Unnimble

nimble

[nim-buhl]
adjective, nimbler, nimblest.
1.
quick and light in movement; moving with ease; agile; active; rapid: nimble feet.
2.
quick to understand, think, devise, etc.: a nimble mind.
3.
cleverly contrived: a story with a nimble plot.

Origin:
before 1000; late Middle English nymel, earlier nemel, Old English nǣmel capable, equivalent to nǣm- (variant stem of niman to take; see nim1) + -el -le

nimbleness, noun
nimbly, adverb
unnimble, adjective
unnimbleness, noun
unnimbly, adverb


1. lively, brisk, swift. 2. alert.


1. clumsy.
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Based on the Random House Dictionary, © Random House, Inc. 2014.
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World English Dictionary
nimble (ˈnɪmbəl)
 
adj
1.  agile, quick, and neat in movement: nimble fingers
2.  alert; acute: a nimble intellect
 
[Old English nǣmel quick to grasp, and numol quick at seizing, both from niman to take]
 
'nimbleness
 
n
 
'nimbly
 
adv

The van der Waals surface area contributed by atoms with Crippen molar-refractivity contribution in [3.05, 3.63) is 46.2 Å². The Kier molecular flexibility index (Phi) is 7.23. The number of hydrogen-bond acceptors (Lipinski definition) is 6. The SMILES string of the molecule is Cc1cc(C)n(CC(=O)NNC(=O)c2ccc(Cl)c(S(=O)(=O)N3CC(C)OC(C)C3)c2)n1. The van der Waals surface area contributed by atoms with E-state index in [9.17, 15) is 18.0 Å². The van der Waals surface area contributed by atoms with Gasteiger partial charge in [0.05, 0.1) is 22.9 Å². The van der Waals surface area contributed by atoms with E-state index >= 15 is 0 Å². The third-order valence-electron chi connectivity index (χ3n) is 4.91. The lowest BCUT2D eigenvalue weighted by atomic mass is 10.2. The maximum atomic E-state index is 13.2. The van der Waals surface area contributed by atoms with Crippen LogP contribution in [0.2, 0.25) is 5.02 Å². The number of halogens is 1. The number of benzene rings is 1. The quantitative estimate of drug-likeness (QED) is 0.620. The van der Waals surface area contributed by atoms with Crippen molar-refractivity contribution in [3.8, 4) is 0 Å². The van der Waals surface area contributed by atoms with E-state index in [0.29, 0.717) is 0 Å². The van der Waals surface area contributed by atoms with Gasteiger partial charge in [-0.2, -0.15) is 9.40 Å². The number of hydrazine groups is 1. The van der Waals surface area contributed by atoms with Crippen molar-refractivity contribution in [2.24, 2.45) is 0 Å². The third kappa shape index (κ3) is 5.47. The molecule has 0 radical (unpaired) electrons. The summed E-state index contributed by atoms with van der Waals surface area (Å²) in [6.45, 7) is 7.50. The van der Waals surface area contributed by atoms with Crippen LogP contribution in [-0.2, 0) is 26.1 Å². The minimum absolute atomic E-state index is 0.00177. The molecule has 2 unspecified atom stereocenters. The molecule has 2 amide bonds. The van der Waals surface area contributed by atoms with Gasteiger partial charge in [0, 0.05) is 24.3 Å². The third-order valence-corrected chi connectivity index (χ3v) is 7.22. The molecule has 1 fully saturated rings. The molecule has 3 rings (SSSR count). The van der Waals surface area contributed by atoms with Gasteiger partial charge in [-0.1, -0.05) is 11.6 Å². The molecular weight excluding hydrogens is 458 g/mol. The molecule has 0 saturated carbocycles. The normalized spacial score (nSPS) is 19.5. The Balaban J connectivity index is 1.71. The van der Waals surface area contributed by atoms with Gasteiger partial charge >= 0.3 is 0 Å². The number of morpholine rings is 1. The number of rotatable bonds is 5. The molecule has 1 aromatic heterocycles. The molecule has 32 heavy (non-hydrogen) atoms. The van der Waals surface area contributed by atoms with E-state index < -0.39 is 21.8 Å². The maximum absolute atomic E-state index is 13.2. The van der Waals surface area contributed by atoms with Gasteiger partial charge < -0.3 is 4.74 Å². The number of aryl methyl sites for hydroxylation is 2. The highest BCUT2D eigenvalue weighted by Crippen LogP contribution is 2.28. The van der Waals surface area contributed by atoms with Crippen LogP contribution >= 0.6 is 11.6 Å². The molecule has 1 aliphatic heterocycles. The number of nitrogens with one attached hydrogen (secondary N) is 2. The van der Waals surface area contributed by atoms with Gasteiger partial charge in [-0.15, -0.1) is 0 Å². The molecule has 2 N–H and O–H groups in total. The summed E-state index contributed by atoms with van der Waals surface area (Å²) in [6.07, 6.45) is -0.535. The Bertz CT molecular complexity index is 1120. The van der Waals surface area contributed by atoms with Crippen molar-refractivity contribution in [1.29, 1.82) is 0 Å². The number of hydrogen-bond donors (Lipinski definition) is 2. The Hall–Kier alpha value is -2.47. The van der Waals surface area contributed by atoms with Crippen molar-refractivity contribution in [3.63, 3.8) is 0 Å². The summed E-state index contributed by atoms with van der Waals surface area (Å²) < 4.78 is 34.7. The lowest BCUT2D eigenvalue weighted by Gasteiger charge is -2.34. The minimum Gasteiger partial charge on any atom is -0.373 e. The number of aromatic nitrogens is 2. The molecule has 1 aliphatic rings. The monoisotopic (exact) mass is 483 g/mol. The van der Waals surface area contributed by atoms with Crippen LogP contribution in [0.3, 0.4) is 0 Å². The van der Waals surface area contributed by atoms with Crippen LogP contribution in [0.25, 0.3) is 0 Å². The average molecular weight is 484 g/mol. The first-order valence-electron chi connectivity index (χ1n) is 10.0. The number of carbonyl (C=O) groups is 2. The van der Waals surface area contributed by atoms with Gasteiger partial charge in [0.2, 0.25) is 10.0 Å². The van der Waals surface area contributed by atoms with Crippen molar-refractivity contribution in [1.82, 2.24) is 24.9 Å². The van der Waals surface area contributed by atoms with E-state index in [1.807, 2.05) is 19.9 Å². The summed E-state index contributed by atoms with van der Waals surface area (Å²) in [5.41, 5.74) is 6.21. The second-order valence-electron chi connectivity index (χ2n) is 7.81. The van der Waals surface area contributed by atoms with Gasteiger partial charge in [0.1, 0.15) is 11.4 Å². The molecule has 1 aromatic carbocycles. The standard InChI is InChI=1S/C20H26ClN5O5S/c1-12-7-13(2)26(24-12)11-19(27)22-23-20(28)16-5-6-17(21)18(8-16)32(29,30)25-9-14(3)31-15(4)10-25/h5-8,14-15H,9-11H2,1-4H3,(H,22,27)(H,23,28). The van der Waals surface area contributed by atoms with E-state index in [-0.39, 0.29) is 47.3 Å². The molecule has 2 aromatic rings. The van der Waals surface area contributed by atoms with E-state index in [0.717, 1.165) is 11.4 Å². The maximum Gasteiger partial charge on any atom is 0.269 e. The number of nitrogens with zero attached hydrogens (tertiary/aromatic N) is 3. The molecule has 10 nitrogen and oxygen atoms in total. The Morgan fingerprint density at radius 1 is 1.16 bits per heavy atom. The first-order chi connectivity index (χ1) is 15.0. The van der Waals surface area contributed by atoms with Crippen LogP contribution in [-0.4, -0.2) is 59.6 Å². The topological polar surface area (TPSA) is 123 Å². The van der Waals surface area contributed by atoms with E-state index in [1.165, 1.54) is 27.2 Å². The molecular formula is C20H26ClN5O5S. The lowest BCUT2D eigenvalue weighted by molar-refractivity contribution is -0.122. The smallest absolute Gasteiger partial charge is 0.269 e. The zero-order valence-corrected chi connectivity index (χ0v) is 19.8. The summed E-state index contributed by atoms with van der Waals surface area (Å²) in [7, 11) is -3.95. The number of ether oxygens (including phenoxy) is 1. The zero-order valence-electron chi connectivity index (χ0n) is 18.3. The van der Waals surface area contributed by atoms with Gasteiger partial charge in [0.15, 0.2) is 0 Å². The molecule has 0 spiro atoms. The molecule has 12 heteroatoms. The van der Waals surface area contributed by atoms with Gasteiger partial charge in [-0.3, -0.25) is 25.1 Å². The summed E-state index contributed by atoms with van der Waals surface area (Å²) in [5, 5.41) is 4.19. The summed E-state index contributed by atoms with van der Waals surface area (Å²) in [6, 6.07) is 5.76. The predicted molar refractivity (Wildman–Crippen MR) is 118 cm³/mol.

Collins English Dictionary - Complete & Unabridged 10th Edition
2009 © William Collins Sons & Co. Ltd. 1979, 1986 © HarperCollins
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Etymonline
Word Origin & History

nimble
"agile, light-footed," c.1300, nemel, from O.E. næmel "quick to grasp" (attested only once), related to niman "to take," from P.Gmc. *nemanan (cf. O.Du., Goth. niman, O.N. nema, O.Fris. nima, Ger. nehmen "to take"), from PIE base *nem- "to divide, distribute, allot" (cf. Gk. nemein "to deal out,"
nemesis "just indignation," L. numerus "number," Lith. nuoma "rent, interest," M.Ir. nos "custom, usage"). With excrescent -b- from c.1500 (cf. limb).
Online Etymology Dictionary, © 2010 Douglas Harper
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